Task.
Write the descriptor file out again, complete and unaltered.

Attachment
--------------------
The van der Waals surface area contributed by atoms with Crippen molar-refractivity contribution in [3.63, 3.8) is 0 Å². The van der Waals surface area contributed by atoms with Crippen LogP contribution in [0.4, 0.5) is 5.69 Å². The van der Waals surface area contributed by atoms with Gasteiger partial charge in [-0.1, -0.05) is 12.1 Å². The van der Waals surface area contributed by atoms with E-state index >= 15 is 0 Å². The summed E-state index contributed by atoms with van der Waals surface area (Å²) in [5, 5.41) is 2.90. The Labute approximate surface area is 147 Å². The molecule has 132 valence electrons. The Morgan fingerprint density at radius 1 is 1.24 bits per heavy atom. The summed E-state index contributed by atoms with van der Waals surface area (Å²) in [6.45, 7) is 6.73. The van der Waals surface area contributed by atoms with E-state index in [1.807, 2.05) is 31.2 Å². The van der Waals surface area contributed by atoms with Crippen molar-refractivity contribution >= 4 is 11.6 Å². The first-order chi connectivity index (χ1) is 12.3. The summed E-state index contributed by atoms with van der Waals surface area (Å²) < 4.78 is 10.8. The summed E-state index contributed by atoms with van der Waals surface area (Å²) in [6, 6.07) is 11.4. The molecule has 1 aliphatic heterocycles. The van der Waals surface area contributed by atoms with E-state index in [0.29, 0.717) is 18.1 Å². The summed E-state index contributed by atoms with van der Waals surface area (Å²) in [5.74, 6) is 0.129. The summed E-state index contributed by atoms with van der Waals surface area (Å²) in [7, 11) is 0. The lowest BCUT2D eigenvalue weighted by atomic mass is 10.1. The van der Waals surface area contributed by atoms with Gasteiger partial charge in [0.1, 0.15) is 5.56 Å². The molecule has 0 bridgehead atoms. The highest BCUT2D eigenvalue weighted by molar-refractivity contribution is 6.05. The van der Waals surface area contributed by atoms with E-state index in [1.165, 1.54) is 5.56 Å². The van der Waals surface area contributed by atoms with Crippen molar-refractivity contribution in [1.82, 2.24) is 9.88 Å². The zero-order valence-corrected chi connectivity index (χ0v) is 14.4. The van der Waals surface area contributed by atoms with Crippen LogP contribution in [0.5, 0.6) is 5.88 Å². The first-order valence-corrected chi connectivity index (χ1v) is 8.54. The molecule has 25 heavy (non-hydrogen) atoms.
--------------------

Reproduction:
The van der Waals surface area contributed by atoms with Crippen molar-refractivity contribution in [3.63, 3.8) is 0 Å². The van der Waals surface area contributed by atoms with Crippen LogP contribution in [0.4, 0.5) is 5.69 Å². The van der Waals surface area contributed by atoms with Gasteiger partial charge in [-0.1, -0.05) is 12.1 Å². The van der Waals surface area contributed by atoms with E-state index >= 15 is 0 Å². The summed E-state index contributed by atoms with van der Waals surface area (Å²) in [5, 5.41) is 2.90. The Labute approximate surface area is 147 Å². The molecule has 132 valence electrons. The Morgan fingerprint density at radius 1 is 1.24 bits per heavy atom. The summed E-state index contributed by atoms with van der Waals surface area (Å²) in [6.45, 7) is 6.73. The van der Waals surface area contributed by atoms with E-state index in [1.807, 2.05) is 31.2 Å². The van der Waals surface area contributed by atoms with Crippen molar-refractivity contribution >= 4 is 11.6 Å². The first-order chi connectivity index (χ1) is 12.3. The summed E-state index contributed by atoms with van der Waals surface area (Å²) < 4.78 is 10.8. The summed E-state index contributed by atoms with van der Waals surface area (Å²) in [6, 6.07) is 11.4. The molecule has 1 aliphatic heterocycles. The van der Waals surface area contributed by atoms with E-state index in [0.29, 0.717) is 18.1 Å². The summed E-state index contributed by atoms with van der Waals surface area (Å²) in [5.74, 6) is 0.129. The summed E-state index contributed by atoms with van der Waals surface area (Å²) in [7, 11) is 0. The lowest BCUT2D eigenvalue weighted by atomic mass is 10.1. The van der Waals surface area contributed by atoms with Gasteiger partial charge in [0.1, 0.15) is 5.56 Å². The molecule has 0 bridgehead atoms. The highest BCUT2D eigenvalue weighted by molar-refractivity contribution is 6.05. The van der Waals surface area contributed by atoms with E-state index in [1.165, 1.54) is 5.56 Å². The van der Waals surface area contributed by atoms with Crippen molar-refractivity contribution in [1.82, 2.24) is 9.88 Å². The zero-order valence-corrected chi connectivity index (χ0v) is 14.4. The van der Waals surface area contributed by atoms with Crippen LogP contribution in [0.5, 0.6) is 5.88 Å². The first-order valence-corrected chi connectivity index (χ1v) is 8.54. The molecule has 25 heavy (non-hydrogen) atoms.